With consistent growth in most urbanized areas around the world, changes to the built environment to accommodate multimodal travel will become one of our most important adaptations. A recent study from Melbourne, Australia, of pedestrian flows over five years found that built environmental changes accounted for 50-60% of the increase in foot traffic in the downtown region.
Transportation professionals who spend more time behind the wheel tend to believe distracted walking plays an overstated role in pedestrian deaths, according to a new Rutgers study. This belief can steer professionals toward trying to correct pedestrian behavior, rather than focusing on the change that would reduce pedestrian deaths most: lowering vehicle speeds.
Cities across the country are restricting motor vehicle use on some streets and reallocating road space to give residents more space to move by foot and bicycle while still maintaining appropriate distancing during the COVID-19 pandemic. Many cities are finding that residents using active transportation face two problems: drivers speeding on the empty streets and insufficient space to stay six feet apart on sidewalks, paths, and trails.
Can the rise of new personal mobility options lure drivers out of their cars for short trips? Several recent reports say, “yes,” but only if cities resolve both infrastructure and legal issues surrounding their use. At the same time, examination of walking and biking rates from 2001 to 2017 show that better infrastructure and policies are needed to help them supplant driving for short trips. However, cities that have invested in infrastructure have seen a dramatic rise in active transportation.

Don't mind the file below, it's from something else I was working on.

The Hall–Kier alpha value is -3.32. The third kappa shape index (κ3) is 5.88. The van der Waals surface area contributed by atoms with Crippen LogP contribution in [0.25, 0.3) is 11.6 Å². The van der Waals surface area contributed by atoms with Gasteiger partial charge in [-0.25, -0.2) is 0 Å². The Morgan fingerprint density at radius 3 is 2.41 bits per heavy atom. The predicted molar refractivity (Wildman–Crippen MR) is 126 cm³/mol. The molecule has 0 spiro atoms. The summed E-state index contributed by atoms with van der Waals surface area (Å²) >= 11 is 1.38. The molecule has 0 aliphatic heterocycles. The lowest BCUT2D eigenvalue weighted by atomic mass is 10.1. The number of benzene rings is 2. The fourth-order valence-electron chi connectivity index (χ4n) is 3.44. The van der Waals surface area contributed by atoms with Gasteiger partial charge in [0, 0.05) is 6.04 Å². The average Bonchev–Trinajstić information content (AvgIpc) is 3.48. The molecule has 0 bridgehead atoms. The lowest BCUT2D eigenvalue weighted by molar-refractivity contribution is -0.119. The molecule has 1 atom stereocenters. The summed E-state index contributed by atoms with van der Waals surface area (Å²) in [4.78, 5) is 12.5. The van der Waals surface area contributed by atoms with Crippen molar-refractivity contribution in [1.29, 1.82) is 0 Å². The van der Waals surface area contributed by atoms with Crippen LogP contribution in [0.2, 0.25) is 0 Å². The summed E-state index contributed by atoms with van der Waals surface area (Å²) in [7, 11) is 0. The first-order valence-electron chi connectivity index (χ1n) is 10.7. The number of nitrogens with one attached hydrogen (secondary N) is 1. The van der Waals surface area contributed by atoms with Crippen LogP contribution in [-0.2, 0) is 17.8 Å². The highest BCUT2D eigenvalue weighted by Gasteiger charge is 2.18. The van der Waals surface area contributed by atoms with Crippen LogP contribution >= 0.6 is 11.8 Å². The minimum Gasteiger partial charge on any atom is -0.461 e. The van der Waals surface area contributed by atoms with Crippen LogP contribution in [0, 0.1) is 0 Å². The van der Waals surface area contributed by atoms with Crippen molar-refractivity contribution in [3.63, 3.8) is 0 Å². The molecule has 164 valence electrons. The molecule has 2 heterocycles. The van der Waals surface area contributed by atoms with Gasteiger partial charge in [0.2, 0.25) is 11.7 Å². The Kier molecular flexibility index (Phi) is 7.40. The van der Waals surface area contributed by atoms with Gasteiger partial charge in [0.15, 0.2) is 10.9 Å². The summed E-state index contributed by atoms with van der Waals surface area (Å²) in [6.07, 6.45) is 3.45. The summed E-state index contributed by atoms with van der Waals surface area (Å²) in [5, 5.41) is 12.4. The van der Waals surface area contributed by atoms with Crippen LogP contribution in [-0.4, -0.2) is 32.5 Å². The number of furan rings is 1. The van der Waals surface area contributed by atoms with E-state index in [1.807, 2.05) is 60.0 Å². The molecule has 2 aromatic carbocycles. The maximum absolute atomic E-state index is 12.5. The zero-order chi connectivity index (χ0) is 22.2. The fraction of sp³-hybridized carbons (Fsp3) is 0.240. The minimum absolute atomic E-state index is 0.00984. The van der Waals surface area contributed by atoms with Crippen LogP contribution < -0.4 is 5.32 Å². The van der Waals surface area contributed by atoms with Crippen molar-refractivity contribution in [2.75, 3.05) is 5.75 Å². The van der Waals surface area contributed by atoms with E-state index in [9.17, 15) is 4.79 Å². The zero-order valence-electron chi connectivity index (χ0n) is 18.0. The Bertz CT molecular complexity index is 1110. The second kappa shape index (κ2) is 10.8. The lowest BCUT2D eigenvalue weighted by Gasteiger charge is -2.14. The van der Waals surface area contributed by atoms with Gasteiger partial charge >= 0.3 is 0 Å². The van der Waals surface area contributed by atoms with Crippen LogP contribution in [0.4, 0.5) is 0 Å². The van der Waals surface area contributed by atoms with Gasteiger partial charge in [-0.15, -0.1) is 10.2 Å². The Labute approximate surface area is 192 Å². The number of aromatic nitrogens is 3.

As a percentage of all commutes, walking accounts for less than three percent of all trips in the United States. But not all groups in the country walk at the same rate. A new study from the University of Virginia reveals that a distinct socioeconomic divide exists; walking rates are noticeably greater among high- and low-income adults compared to middle-income individuals—a pattern that holds for all trip purposes and levels of land use density.
The National Association of City Transportation Officials has released a guide for cities to prepare for a future with autonomous vehicles. Unlike their previous design guides this blueprint does not present specific design recommendations but instead lays out a vision of how to enhance the city with autonomous technology instead of simply adapting to it.
In planning and designing for pedestrians, sidewalks are often a good start but rarely make a place walkable on their own. Measuring pedestrian accessibility (the topic of a recent SSTI webinar) depends on two important pieces of information: 1) where destinations are located, and 2) the quality of the walking network connecting to those places. This second point is the focus of two studies.
A national coalition of prominent health organizations issued a failing grade to the country as a whole and the vast majority of states when they looked at whether community designs and policies support walking. At the same time, recently-released traffic safety data show a rising number of pedestrian fatalities at a time when driving is increasing.
Two recent studies reiterate what makes safer walking environments: more pedestrians, according to one; and well-connected networks of local streets, according to the other. Taken together, these studies build upon growing evidence that the safety benefits of cities designed for walking and biking are self-reinforcing and extend to drivers as well.
Recent research examines equity in road fatalities and finds significant disparities across racial/ethnic, income, and geographic lines. The researchers geocoded and analyzed crashes both in terms of where the crash occurred and the home zip code of the driver, a departure from previous roadway safety research that has focused exclusively on the crash locations. The findings of the research have significant equity implications.